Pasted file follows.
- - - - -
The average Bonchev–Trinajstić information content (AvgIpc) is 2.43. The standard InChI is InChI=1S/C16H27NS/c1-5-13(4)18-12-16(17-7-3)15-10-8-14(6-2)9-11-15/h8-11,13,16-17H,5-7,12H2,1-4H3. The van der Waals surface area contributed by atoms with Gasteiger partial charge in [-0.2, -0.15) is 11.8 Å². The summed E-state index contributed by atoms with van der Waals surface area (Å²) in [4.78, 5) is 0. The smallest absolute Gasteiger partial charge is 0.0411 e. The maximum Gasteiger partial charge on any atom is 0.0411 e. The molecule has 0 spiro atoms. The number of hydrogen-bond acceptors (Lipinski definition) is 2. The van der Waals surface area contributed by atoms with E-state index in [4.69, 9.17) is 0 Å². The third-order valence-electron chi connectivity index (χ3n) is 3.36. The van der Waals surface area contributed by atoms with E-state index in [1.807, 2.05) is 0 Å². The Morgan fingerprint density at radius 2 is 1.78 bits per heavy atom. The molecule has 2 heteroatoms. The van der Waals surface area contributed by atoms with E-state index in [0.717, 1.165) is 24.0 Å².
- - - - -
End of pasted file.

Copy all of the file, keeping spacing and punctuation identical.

The average Bonchev–Trinajstić information content (AvgIpc) is 2.43. The standard InChI is InChI=1S/C16H27NS/c1-5-13(4)18-12-16(17-7-3)15-10-8-14(6-2)9-11-15/h8-11,13,16-17H,5-7,12H2,1-4H3. The van der Waals surface area contributed by atoms with Gasteiger partial charge in [-0.2, -0.15) is 11.8 Å². The summed E-state index contributed by atoms with van der Waals surface area (Å²) in [4.78, 5) is 0. The smallest absolute Gasteiger partial charge is 0.0411 e. The maximum Gasteiger partial charge on any atom is 0.0411 e. The molecule has 0 spiro atoms. The number of hydrogen-bond acceptors (Lipinski definition) is 2. The van der Waals surface area contributed by atoms with E-state index in [4.69, 9.17) is 0 Å². The third-order valence-electron chi connectivity index (χ3n) is 3.36. The van der Waals surface area contributed by atoms with E-state index in [1.807, 2.05) is 0 Å². The Morgan fingerprint density at radius 2 is 1.78 bits per heavy atom. The molecule has 2 heteroatoms. The van der Waals surface area contributed by atoms with E-state index in [0.717, 1.165) is 24.0 Å².